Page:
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WRESTLING COLUMNS

Deserving of the Hall of Fame!
June 7, 2006 by Steven Matthews


Curt Hennig was perhaps the best pure athlete that ever stepped foot into a wrestling ring. His qualities were envious and at times, admirable. And although his list of accomplishments do not appear to be as long as some other wrestling personalities, what Hennig achieved in this sport was astounding.

Curt Hennig was trained by two wrestling greats, Larry Hennig, his father and Verne Gagne. After injuring his knee playing for the University of Minnesota's football team, wrestling became his career of choice. He started his career in 1979, wrestling in Canada, Colorado and Wisconsin. In 1981, Hennig got the call and worked for the WWF for a brief time.

Hennig would have to wait for his second call by the McMahons to reach stardom. A short time after the WWF experiment, Hennig worked for the AWA. It was here that Curt Hennig got his big break. At the AWA, he was pitted against some real main event talent. Among his opponents were the Road Warriors, Ray Stevens, Wahoo MacDaniel, Jerry Lawler and Nick Bockwinkel.

Curt was even lucky enough to team with his father to combat the Road Warriors. Towards the end of 1986, Hennig was thrown into the higher ranks of the American Wrestling Association. On Christmas Day of that year, Hennig lost a match to Nick Bockwinkel for the strap. However, Hennig would earn more opportunities, and finally, in May of 1987, Curt Hennig became the AWA World Heavyweight Champion, scoring a controversial victory over Bockwinkel.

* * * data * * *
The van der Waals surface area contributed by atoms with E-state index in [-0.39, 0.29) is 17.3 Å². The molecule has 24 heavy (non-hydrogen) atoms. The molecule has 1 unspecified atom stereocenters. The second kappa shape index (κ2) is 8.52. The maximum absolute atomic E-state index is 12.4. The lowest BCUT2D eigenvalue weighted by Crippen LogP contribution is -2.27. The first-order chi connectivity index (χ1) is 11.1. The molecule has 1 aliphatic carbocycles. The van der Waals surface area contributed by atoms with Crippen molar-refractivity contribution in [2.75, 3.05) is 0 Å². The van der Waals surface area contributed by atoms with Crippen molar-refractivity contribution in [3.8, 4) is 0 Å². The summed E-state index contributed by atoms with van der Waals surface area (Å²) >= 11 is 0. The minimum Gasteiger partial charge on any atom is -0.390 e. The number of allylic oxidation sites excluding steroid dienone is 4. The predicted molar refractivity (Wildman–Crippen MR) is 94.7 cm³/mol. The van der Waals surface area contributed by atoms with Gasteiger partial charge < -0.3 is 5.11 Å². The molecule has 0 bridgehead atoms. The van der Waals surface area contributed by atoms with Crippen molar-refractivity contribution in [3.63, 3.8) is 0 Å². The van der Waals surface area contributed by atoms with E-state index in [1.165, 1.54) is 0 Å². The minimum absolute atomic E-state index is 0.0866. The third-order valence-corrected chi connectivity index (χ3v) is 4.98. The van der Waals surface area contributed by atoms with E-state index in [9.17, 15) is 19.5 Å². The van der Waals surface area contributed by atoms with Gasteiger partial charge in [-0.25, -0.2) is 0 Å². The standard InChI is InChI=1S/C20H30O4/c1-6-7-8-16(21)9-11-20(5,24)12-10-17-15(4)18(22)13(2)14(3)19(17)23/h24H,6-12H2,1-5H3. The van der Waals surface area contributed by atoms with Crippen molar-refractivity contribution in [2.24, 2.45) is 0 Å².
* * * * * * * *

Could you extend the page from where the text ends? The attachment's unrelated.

Hennig would hang around for about another year and lost the AWA World Title to Jerry Lawler in May of 1988. With that being said, Hennig's career was about to take a great turn.

In 1988, Curt Hennig arrived in the WWF once again and this time, he would leave his mark under a new persona. Mr. Perfect was born and only months after debuting, Hennig was a part of Andre The Giant's team at Survivor Series. As a matter of fact, Mr. Perfect was the last survivor along with team-mate Dino Bravo. Perfect kept his hot streak and was the last man eliminated in the 1990 Royal Rumble by Hulk Hogan.

Mr. Perfect was beginning to be taken as a serious threat, even though losing to Brutus Beefcake at WrestleMania VI. Later that April, Mr. Perfect finally grabbed his first championship in the WWF. A battle royal was set up some time after the Ultimate Challenge took place. It came down to Tito Santana and Mr. Perfect and it was Mr. Perfect who took the gold. After Mr. Perfect won the Intercontinental Championship, he announced that he had a manager. It was none other than Bobby "The Brain" Heenan.

Along the line, Hennig had lost the Intercontinental Championship to the Texas Tornado, Kerry Von Erich, only to win it back from him later that year. In 1991, months before Summerslam, Perfect suffered a back injury during a match. It was unknown if Perfect could continue without taking a considerable amount of time off to heal. He was asked to wrestle one more time at Summerslam against Bret Hart for the Intercontinental Championship. Perfect agreed and that match was one of the most intense, physical and classic matches in the history of professional wrestling. It was hard to see any flaw or injury in Mr. Perfect that night. He immediately submitted to the Sharpshooter and began his recuperation.